Table 4. Orthophosphate removal comparison between temperature and column (final port comparison)
|Column|| || || |
|Media mix 1||38.50%||63.30%||59.90%|
|Media mix 2||58.80%||67.40%||85.50%|
Two additional parameters were tested along with the nutrients for each column. The pH levels through the column were taken for use in consideration of real life application of the media. The pH of the stormwater should not be significantly increased or decreased. pH levels around 7 are preferable. The DO levels were also read at each port as the water traveled through the columns. The DO is of special importance when considering the denitrification process. In order for denitrification to occur, the DO levels should be less than 1.0 mg L−1. This information provides insight as to whether the nitrate removals achieved throughout the column could be the result of denitrification. The average pH and DO values can be found in Table 5.
Table 5. Average pH and dissolved oxygen levels in the columns
|Port||Control||Media mix 1||Media mix 2|
The control column experienced a slight drop in pH for all of the temperatures tested, except for the 23°C. The DO in the control column decreased as the water traveled downward. The DO levels of less than or equal to 1.0 were achieved for the 23°C and 28 cases. However, the DO levels reported for the 10°C case are most likely higher than actual levels in the column due to the reduced flow and increased exposure to the atmosphere during the 10°C scenario. Media mix 1 achieved similar results to the control in terms of pH reduction through the column. The dissolved oxygen levels in the media mix 1 column were almost always around the desired level. The media mix 2 column was the only one able to maintain the pH level for 10°C, increase the pH for 23°C and very slightly decrease the pH for 28°C case. The DO levels reported are similar to the control column.
To discern what effect temperature, dose, and media mixture have on the removal efficiency in our study, the two-way ANOVA analysis was conducted for each dosage case. The removal efficiencies measured at the bottom of each column were used to standardize the data for final comparison. With the existing module in SAS®, a two-way ANOVA table was executed in which removal efficiencies and media were designated as the main effects. The assumptions associated with performance of an ANOVA test, namely independence, normal distributions, and equal variance, were considered across all cases. The assumed alpha value for all of the tests was 0.1, providing 90% level of confidence.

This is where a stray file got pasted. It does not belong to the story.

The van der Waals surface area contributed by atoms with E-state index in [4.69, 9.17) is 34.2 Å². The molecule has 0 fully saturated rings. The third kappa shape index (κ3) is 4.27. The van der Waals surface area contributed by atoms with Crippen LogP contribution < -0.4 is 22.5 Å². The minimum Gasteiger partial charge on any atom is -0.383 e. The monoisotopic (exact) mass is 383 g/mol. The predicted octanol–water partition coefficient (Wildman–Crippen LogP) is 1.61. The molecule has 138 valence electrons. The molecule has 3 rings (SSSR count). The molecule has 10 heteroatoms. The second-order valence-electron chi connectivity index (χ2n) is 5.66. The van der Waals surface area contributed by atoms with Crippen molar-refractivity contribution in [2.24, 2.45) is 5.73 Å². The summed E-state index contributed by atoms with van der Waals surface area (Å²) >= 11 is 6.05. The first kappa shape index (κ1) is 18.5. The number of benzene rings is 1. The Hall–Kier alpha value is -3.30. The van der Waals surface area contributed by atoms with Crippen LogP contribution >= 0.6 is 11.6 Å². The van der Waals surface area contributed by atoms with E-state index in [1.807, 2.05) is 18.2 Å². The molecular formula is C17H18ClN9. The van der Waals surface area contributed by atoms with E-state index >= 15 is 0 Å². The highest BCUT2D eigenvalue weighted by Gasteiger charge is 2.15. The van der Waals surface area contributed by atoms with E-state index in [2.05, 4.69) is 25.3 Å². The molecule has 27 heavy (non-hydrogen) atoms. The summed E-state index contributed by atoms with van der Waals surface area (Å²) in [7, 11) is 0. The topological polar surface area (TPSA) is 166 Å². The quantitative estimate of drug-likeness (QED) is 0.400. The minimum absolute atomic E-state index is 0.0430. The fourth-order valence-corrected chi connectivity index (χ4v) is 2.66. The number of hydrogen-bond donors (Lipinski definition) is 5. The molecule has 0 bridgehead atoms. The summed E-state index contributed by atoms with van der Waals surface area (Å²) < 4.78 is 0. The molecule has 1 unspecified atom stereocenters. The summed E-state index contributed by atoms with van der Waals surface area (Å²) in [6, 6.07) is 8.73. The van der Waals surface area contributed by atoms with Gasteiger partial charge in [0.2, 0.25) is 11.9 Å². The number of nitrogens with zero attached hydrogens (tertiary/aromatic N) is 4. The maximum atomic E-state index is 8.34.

There is a considerable difference between column 1 (media mix 1) and 2 (control), as well as column 2 (control) and 3 (media mix 2). Thus, there is a noteworthy difference between the media mix columns and the control case, but not between each other. However there was sufficient evidence to prove that there is a difference between the temperatures for the low dosage nitrate case. However, there is a considerable difference between the media mix columns and the control, but not between each other. Sufficient evidence is available that there is a difference between 10 vs. 28°C and 23 vs. 28°C for the high dosage nitrate case. Statistically, there is insufficient evidence to suggest a difference in the removal efficiencies between 10 and 23°C. Besides, there is no significant evidence indicating an interaction between column and temperature.
On the other hand, a similar two-way ANOVA table was constructed for orthophosphate in the low dosage case. For all of the effects tested during the orthophosphate low dosage case there is no significant evidence that a difference among column, temperature or interaction between column and temperature exists. The final Two-Way ANOVA table was constructed for Orthophosphate at high dosage. Under 90% level of confidence, there is a considerable difference between column 1 (media mix 1) and 2 (control), as well as column 2 (control) and 3 (media mix 2). There was insufficient evidence to unequivocally show that there is interaction between column and temperature.